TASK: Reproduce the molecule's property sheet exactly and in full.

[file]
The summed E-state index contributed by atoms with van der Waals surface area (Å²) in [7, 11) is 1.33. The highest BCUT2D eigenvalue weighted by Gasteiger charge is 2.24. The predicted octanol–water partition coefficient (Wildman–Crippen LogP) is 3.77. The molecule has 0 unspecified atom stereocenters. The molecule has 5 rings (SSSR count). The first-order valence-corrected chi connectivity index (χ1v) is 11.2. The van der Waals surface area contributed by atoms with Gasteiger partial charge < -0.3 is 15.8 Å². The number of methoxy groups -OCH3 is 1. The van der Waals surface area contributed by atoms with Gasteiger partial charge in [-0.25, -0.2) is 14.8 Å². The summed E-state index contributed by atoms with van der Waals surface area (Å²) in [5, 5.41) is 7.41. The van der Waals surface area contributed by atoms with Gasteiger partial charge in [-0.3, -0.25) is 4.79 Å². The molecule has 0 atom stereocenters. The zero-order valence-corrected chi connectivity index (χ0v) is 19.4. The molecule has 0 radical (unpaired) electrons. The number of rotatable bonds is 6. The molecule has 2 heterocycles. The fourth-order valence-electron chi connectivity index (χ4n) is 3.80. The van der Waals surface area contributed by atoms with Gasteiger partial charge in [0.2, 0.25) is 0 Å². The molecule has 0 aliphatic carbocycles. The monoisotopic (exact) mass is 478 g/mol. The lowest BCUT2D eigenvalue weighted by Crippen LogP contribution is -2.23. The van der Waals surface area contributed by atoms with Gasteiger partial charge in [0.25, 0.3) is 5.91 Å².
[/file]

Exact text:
The summed E-state index contributed by atoms with van der Waals surface area (Å²) in [7, 11) is 1.33. The highest BCUT2D eigenvalue weighted by Gasteiger charge is 2.24. The predicted octanol–water partition coefficient (Wildman–Crippen LogP) is 3.77. The molecule has 0 unspecified atom stereocenters. The molecule has 5 rings (SSSR count). The first-order valence-corrected chi connectivity index (χ1v) is 11.2. The van der Waals surface area contributed by atoms with Gasteiger partial charge < -0.3 is 15.8 Å². The number of methoxy groups -OCH3 is 1. The van der Waals surface area contributed by atoms with Gasteiger partial charge in [-0.25, -0.2) is 14.8 Å². The summed E-state index contributed by atoms with van der Waals surface area (Å²) in [5, 5.41) is 7.41. The van der Waals surface area contributed by atoms with Gasteiger partial charge in [-0.3, -0.25) is 4.79 Å². The molecule has 0 atom stereocenters. The zero-order valence-corrected chi connectivity index (χ0v) is 19.4. The molecule has 0 radical (unpaired) electrons. The number of rotatable bonds is 6. The molecule has 2 heterocycles. The fourth-order valence-electron chi connectivity index (χ4n) is 3.80. The van der Waals surface area contributed by atoms with Gasteiger partial charge in [0.2, 0.25) is 0 Å². The molecule has 0 aliphatic carbocycles. The monoisotopic (exact) mass is 478 g/mol. The lowest BCUT2D eigenvalue weighted by Crippen LogP contribution is -2.23. The van der Waals surface area contributed by atoms with Gasteiger partial charge in [0.25, 0.3) is 5.91 Å².